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Title: Undulatory microswimmers in complex environments : the effects of fluid composition, swimming gait, and swimmer interactions
Author: Kamal, Arshad Ahmed
ISNI:       0000 0004 9357 028X
Awarding Body: Imperial College London
Current Institution: Imperial College London
Date of Award: 2020
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Whether they be spermatozoa in cervical mucus, or {\it C. elegans} in wet soil, swimming cells often negotiate through immersed microstructures that are comparable in size to themselves. Using detailed simulation and data-driven stochastic models, we explore finite-size, planar undulatory swimmers in heterogeneous environments composed of spherical obstacles tethered via linear springs to random points in the plane of locomotion. We examine the impact of spring stiffness, obstacle density and swimmer gait on swimmer motion. Depending on both the environmental and swimmer parameters, we find that interactions with obstacles can enhance swimming speeds, or prevent the swimmer moving at all. We find that swimmers actuated closer to the front can exhibit significant enhanced swimming speeds, while those with rear-actuation have primarily hindered values. We also find that the discrete interactions between the swimmers and the obstacles lead to significant fluctuations in the swimming translational and angular velocity. These fluctuations over time can lead to diffusive behaviour primarily due to a coupling between swimming and rotational diffusion. Using a stochastic model, we quantify the diffusion coefficient resulting from the changes in swimming speed and velocity fluctuations for the different gait types. We observe cases where the swimmer is indefinitely trapped by the environment. We quantify the trapping times for these cases. We find that trapping is most likely at high tether stiffness and high obstacle density, with rear-actuated swimmers producing the shortest trapping times. Where trapping occurs, the mean-trapping times is comparable to the correlation times, suggesting the swimmers, on average, are trapped by the environment before motion is governed by diffusion alone. Finally, in addition to examining the motion of single swimmers in complex environments, we also perform simulations demonstrating how collective dynamics and the flow generated by the swimmer are affected by the presence of the obstacles.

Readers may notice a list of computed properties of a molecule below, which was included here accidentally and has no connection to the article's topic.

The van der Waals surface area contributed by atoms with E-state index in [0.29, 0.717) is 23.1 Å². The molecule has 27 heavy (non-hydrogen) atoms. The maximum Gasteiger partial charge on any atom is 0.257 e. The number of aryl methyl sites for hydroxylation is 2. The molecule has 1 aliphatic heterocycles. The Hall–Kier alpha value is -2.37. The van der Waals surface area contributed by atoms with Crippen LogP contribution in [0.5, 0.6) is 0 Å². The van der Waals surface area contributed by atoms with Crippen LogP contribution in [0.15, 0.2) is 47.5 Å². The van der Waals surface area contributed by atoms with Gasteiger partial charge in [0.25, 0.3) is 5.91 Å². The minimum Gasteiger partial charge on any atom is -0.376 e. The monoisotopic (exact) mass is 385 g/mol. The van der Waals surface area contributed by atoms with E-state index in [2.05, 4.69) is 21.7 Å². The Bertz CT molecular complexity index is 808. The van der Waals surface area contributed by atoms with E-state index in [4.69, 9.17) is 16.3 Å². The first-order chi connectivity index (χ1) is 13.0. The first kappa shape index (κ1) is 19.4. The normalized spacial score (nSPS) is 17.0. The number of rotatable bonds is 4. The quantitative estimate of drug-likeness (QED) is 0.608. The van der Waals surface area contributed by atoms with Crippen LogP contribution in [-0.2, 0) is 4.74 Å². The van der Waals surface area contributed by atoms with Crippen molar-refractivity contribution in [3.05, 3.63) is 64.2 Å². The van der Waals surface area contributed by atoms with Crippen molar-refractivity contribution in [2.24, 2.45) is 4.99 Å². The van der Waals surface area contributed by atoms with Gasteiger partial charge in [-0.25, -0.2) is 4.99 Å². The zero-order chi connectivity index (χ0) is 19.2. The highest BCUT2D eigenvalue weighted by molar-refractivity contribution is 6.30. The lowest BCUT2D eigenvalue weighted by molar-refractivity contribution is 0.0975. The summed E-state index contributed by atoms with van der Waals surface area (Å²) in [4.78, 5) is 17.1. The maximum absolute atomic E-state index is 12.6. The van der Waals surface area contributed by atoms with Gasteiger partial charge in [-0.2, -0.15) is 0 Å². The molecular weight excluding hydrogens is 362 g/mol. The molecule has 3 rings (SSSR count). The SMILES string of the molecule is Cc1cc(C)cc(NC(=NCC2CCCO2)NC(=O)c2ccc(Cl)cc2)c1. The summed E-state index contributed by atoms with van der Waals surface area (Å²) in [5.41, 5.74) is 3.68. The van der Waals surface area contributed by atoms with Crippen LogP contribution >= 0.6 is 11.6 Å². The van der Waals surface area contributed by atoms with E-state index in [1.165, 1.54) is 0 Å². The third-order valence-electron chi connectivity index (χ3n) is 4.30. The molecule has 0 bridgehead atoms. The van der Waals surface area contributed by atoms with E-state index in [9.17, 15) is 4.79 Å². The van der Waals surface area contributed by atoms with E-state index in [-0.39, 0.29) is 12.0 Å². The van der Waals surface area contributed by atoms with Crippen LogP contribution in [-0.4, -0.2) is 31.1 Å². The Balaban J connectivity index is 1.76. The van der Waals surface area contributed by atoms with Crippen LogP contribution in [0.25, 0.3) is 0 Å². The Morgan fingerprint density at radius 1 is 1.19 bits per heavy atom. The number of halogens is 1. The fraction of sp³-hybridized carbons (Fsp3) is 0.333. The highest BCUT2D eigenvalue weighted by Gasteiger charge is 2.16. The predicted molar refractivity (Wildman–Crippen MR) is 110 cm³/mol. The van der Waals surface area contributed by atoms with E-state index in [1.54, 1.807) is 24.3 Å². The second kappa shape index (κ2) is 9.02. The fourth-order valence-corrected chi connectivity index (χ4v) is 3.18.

Supervisor: Keaveny, Eric Sponsor: Imperial College London
Qualification Name: Thesis (Ph.D.) Qualification Level: Doctoral